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Social isolation and psychosis: an investigation of social interactions and paranoia in daily life

Fett, A-K. ORCID: 0000-0003-0282-273X, Hanssen, E., Eemers, M., Peters, E.R. and Shergill, S. S. (2021). Social isolation and psychosis: an investigation of social interactions and paranoia in daily life. European Archives of Psychiatry and Clinical Neuroscience, doi: 10.1007/s00406-021-01278-4

Abstract

Social isolation has been suggested to foster paranoia. Here we investigate whether social company (i.e., being alone vs. not) and its nature (i.e., stranger/distant vs. familiar other) affects paranoia differently depending on psychosis risk. Social interactions and paranoid thinking in daily life were investigated in 29 patients with clinically stable non-affective psychotic disorders, 20 first-degree relatives, and 26 controls (n = 75), using the experience sampling method (ESM). ESM was completed up to ten times daily for 1 week. Patients experienced marginally greater paranoia than relatives [b = 0.47, p = 0.08, 95% CI (− 0.06, 1.0)] and significantly greater paranoia than controls [b = 0.55, p = 0.03, 95% CI (0.5, 1.0)], but controls and relatives did not differ [b = 0.07, p = 0.78, 95% CI (− 0.47, 0.61)]. Patients were more often alone [68.5% vs. 44.8% and 56.2%, respectively, p = 0.057] and experienced greater paranoia when alone than when in company [b = 0.11, p = 0.016, 95% CI (0.02, 0.19)]. In relatives this was reversed [b = − 0.17, p < 0.001, 95% CI (− 0.28, − 0.07)] and in controls non-significant [b = − 0.02, p = 0.67, 95% CI (− 0.09, 0.06)]. The time-lagged association between being in social company and subsequent paranoia was non-significant and paranoia did not predict the likelihood of being in social company over time (both p’s = 0.68). All groups experienced greater paranoia in company of strangers/distant others than familiar others [X2(2) = 4.56, p = 0.03] and being with familiar others was associated with lower paranoia over time [X2(2) = 4.9, p = 0.03]. Patients are frequently alone. Importantly, social company appears to limit their paranoia, particularly when being with familiar people. The findings stress the importance of interventions that foster social engagement and ties with family and friends.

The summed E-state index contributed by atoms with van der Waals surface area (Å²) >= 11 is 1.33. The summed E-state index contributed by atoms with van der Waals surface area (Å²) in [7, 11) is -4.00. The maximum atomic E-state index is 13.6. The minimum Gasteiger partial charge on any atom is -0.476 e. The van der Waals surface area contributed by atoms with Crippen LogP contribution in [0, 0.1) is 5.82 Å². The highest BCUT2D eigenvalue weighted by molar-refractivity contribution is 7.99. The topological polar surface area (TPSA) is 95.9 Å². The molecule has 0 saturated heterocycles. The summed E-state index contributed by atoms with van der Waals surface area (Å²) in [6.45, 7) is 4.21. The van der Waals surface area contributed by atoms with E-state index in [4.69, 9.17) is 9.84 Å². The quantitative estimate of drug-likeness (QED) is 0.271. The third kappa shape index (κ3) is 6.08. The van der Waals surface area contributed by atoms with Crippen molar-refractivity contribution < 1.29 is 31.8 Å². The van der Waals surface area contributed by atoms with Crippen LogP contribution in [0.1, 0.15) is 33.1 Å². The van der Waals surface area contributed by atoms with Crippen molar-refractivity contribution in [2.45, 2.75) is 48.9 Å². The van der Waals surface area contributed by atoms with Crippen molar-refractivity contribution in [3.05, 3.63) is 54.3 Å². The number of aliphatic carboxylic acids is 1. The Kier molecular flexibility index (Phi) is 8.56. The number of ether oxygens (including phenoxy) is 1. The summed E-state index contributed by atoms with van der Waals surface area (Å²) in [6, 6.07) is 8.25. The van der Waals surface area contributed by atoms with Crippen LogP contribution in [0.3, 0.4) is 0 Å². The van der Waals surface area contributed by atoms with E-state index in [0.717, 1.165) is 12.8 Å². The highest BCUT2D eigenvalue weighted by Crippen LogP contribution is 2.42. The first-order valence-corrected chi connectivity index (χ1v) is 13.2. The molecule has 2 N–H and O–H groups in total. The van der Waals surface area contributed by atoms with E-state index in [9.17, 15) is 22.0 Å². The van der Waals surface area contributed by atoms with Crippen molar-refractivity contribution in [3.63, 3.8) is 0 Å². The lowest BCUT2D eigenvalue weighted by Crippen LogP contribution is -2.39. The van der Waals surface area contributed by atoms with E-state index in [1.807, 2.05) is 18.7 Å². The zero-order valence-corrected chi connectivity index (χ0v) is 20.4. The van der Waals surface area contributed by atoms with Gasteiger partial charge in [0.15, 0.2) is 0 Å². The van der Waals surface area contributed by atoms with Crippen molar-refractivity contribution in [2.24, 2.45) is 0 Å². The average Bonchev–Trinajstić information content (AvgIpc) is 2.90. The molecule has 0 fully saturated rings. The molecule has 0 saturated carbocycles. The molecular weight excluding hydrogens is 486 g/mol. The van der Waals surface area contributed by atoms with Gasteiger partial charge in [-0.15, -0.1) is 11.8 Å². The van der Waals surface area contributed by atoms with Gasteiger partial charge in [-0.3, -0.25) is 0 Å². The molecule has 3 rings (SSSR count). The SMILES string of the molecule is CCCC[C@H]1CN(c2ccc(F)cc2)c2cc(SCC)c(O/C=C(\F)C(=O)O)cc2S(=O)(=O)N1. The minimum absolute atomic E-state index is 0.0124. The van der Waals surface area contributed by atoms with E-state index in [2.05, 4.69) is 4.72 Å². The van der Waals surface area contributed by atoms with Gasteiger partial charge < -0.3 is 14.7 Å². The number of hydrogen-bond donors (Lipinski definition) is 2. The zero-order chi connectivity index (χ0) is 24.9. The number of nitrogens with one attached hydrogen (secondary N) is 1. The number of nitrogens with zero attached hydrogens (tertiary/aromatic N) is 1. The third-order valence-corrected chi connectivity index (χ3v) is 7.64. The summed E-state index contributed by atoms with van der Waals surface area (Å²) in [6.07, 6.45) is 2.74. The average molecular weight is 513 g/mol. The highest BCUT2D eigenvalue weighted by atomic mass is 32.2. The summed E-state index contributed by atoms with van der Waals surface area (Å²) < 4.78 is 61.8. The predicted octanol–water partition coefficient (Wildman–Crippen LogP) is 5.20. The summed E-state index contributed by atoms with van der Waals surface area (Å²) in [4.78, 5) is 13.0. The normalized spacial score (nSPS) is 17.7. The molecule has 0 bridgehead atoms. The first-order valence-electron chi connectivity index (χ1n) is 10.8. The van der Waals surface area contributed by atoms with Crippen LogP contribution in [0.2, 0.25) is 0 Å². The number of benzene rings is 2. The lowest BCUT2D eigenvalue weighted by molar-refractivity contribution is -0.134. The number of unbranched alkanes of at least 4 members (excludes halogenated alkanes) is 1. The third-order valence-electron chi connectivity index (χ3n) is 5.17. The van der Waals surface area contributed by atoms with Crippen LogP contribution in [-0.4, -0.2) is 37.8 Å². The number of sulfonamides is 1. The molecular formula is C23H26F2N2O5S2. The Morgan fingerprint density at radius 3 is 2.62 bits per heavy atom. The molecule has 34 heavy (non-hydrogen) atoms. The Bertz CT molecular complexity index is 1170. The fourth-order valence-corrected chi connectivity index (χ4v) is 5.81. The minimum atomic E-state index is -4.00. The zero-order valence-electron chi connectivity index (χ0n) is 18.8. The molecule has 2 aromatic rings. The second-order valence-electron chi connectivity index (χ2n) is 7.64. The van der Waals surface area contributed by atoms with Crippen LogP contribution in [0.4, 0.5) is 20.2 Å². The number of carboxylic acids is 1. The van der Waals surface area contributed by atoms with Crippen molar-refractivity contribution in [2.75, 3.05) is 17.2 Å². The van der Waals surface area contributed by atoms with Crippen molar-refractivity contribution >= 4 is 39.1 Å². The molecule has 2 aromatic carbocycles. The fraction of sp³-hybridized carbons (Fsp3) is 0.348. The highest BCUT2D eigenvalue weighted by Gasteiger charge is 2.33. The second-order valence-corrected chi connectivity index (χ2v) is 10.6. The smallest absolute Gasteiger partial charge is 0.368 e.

Publication Type: Article
Additional Information: This article is licensed under a Creative Commons Attribution 4.0 International License, which permits use, sharing, adaptation, distribution and reproduction in any medium or format, as long as you give appropriate credit to the original author(s) and the source, provide a link to the Creative Commons licence, and indicate if changes were made. The images or other third party material in this article are included in the article's Creative Commons licence, unless indicated otherwise in a credit line to the material. If material is not included in the article's Creative Commons licence and your intended use is not permitted by statutory regulation or exceeds the permitted use, you will need to obtain permission directly from the copyright holder. To view a copy of this licence, visit http://creativecommons.org/licenses/by/4.0/.
Publisher Keywords: Social functioning, Paranoid delusions, Psychosis continuum, Experience sampling, Non-afective psychosis
Subjects: B Philosophy. Psychology. Religion > BF Psychology
H Social Sciences > HM Sociology
R Medicine > RC Internal medicine > RC0321 Neuroscience. Biological psychiatry. Neuropsychiatry
Departments: School of Arts & Social Sciences > Psychology
Date available in CRO: 17 Jun 2021 12:48
Date deposited: 17 June 2021
Date of acceptance: 1 June 2021
Date of first online publication: 15 June 2021
URI: https://openaccess.city.ac.uk/id/eprint/26293
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